The talking point of the first weekend of Euro 2020 was Christian Eriksen. Jason Pettigrove spoke to legendary former referee Keith Hackett about his thoughts on how Premier League referee Anthony Taylor handled the situation, as well as the other officiating flashpoints so far in the tournament.
In the Denmark v Finland game, we witnessed an English Premier League referee react quickly and positively to deal with a life-threatening crisis.
Denmark attacking midfielder and highly regarded former Spurs player, Christian Eriksen, collapsed to the ground with no one else in close proximity.
The official, Anthony Taylor, instantly recognised that there was a major incident and signalled, along with several players, to get the medical team onto the pitch as quickly as possible.
It took Anthony Taylor just 5 seconds after Eriksen collapsed to stop the game and send the medics onto the field.
His calm decisive actions can’t go unnoticed. 🇩🇰🙏 pic.twitter.com/1z4fHVu8oZ
— EUROs Tweet (@Football__Tweet) June 12, 2021
We then witnessed the Danish captain going through the recognised procedure to attempt to get Eriksen’s heart working again before the professionals were on the scene with defibrillators and oxygen.
Taylor used all his communication skills to keep both managers and UEFA officials updated before the players were ushered off the field of play and the match suspended.
I must applaud Taylor because he was terrific and remained calm and efficient throughout what was an extremely stressful and distressing incident.
Anthony Taylor remained calm and efficient throughout what was an extremely stressful and distressing incident.Keith Hackett
Procedures Produce Positive Results
Prior to every UEFA game there is a pre-match meeting that usually takes place on the morning of the game.
The UEFA Match Delegate and Ground Controller must meet with the match official, the Head of Medical and also the police and fire brigade.
UEFA run through the procedures for any emergency such has the one we witnessed.
This will include the position of key personnel, ambulances and fire engines in the stadium, as well as checks on the communication systems to ensure they’re operating correctly.
The planning also includes a countdown clock which operates on a minute-by-minute basis, and monitors the time that the teams and match officials leave their hotel, their arrival at the ground, warm-up timings etc.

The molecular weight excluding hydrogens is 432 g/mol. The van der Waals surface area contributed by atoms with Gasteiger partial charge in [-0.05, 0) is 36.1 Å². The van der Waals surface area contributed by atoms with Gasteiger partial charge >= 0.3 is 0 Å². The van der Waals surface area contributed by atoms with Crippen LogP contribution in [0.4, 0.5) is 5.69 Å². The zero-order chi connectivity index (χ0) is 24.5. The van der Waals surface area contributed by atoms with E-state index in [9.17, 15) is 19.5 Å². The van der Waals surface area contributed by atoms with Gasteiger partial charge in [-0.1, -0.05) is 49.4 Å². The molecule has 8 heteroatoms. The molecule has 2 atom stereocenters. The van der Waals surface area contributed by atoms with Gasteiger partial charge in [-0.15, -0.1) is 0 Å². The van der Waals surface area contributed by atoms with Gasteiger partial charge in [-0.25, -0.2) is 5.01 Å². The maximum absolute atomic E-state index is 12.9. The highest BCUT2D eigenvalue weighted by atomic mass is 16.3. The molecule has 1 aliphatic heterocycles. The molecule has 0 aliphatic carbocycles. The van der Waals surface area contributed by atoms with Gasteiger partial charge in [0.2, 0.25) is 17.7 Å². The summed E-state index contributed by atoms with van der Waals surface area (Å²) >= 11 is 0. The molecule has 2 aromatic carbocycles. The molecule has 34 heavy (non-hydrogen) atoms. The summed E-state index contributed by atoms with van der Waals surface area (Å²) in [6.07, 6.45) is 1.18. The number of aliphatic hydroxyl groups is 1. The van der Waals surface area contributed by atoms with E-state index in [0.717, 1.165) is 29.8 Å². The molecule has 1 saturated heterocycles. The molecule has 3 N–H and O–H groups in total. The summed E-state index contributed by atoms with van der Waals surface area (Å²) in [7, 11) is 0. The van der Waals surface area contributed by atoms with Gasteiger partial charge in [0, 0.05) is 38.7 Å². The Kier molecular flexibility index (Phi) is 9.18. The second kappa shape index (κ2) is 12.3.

Whilst it is a regular operation, for each game the procedures are dealt with very seriously, and on Sunday night we were made aware of the positive outcome to the Eriksen incident.
Bizarre Offside In Opener
The opening ceremony and game of Euro 2020 brought back memories for me of standing in the middle in Dusseldorf for the Euro 88 opener between West Germany and Italy (1-1).
Danny Makkelie from the Netherlands was the referee awarded this top honour, and he responded by delivering a fine performance.
However, I was amazed to see that he wasn’t alert to the error from his assistant,awarding an offside from a corner kick in the Turkey v Italy game.
The law is quite clear that you cannot be offside from a corner kick.
It was one of the most bizarre offside decisions I’ve seen for a long time, but this one moment shouldn’t detract from his fine overall performance.
I hope to see him appointed to another game later in the tournament, and he is certainly a contender to be awarded the final.
Finally, in the Netherlands v Ukraine match, the second goal that was scored by the men in orange should’ve been ruled out for offside.
There was a Netherlands player standing in front of the goalkeeper, and therefore interfering with play, whilst also being clearly offside.
With VAR in operation, I was disappointed that the clear and obvious error to award the goal by the referee did not see the VAR come in and rectify the decision.
Should this goal have stood? 🤔#NED double their lead courtesy of Weghorst – but it took a lengthy VAR check to confirm it 😯#ITVFootball | #Euro2020 pic.twitter.com/qqtv5YZ6Y1
— ITV Football (@itvfootball) June 13, 2021